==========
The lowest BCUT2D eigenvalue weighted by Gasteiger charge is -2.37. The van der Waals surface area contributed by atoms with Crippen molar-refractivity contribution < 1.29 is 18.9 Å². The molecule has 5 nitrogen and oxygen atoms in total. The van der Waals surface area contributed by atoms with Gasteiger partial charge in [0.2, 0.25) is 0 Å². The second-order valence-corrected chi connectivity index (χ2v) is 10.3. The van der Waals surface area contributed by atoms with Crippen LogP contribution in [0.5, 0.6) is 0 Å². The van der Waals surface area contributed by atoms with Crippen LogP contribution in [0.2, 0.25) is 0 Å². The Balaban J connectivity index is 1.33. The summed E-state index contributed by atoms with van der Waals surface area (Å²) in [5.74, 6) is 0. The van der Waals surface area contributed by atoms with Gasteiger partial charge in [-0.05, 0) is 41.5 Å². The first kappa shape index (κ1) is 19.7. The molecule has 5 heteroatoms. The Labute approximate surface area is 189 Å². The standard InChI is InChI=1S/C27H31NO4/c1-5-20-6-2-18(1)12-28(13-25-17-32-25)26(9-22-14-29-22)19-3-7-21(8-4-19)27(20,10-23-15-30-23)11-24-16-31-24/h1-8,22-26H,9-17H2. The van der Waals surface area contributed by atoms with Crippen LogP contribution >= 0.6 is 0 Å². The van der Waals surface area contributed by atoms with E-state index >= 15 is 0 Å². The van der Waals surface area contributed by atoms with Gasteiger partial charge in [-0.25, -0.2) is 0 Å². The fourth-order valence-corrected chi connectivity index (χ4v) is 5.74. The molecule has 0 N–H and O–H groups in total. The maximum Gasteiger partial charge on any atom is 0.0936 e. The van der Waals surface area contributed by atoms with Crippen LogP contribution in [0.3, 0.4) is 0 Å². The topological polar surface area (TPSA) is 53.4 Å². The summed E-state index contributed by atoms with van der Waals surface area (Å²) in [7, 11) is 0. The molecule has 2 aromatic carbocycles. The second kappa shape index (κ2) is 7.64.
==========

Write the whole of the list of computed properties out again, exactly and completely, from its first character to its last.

The lowest BCUT2D eigenvalue weighted by Gasteiger charge is -2.37. The van der Waals surface area contributed by atoms with Crippen molar-refractivity contribution < 1.29 is 18.9 Å². The molecule has 5 nitrogen and oxygen atoms in total. The van der Waals surface area contributed by atoms with Gasteiger partial charge in [0.2, 0.25) is 0 Å². The second-order valence-corrected chi connectivity index (χ2v) is 10.3. The van der Waals surface area contributed by atoms with Crippen LogP contribution in [0.5, 0.6) is 0 Å². The van der Waals surface area contributed by atoms with Crippen LogP contribution in [0.2, 0.25) is 0 Å². The Balaban J connectivity index is 1.33. The summed E-state index contributed by atoms with van der Waals surface area (Å²) in [5.74, 6) is 0. The van der Waals surface area contributed by atoms with Gasteiger partial charge in [-0.05, 0) is 41.5 Å². The first kappa shape index (κ1) is 19.7. The molecule has 5 heteroatoms. The Labute approximate surface area is 189 Å². The standard InChI is InChI=1S/C27H31NO4/c1-5-20-6-2-18(1)12-28(13-25-17-32-25)26(9-22-14-29-22)19-3-7-21(8-4-19)27(20,10-23-15-30-23)11-24-16-31-24/h1-8,22-26H,9-17H2. The van der Waals surface area contributed by atoms with Crippen LogP contribution >= 0.6 is 0 Å². The van der Waals surface area contributed by atoms with E-state index >= 15 is 0 Å². The van der Waals surface area contributed by atoms with Gasteiger partial charge in [-0.25, -0.2) is 0 Å². The fourth-order valence-corrected chi connectivity index (χ4v) is 5.74. The molecule has 0 N–H and O–H groups in total. The maximum Gasteiger partial charge on any atom is 0.0936 e. The van der Waals surface area contributed by atoms with Crippen LogP contribution in [0.3, 0.4) is 0 Å². The topological polar surface area (TPSA) is 53.4 Å². The summed E-state index contributed by atoms with van der Waals surface area (Å²) in [7, 11) is 0. The molecule has 2 aromatic carbocycles. The second kappa shape index (κ2) is 7.64.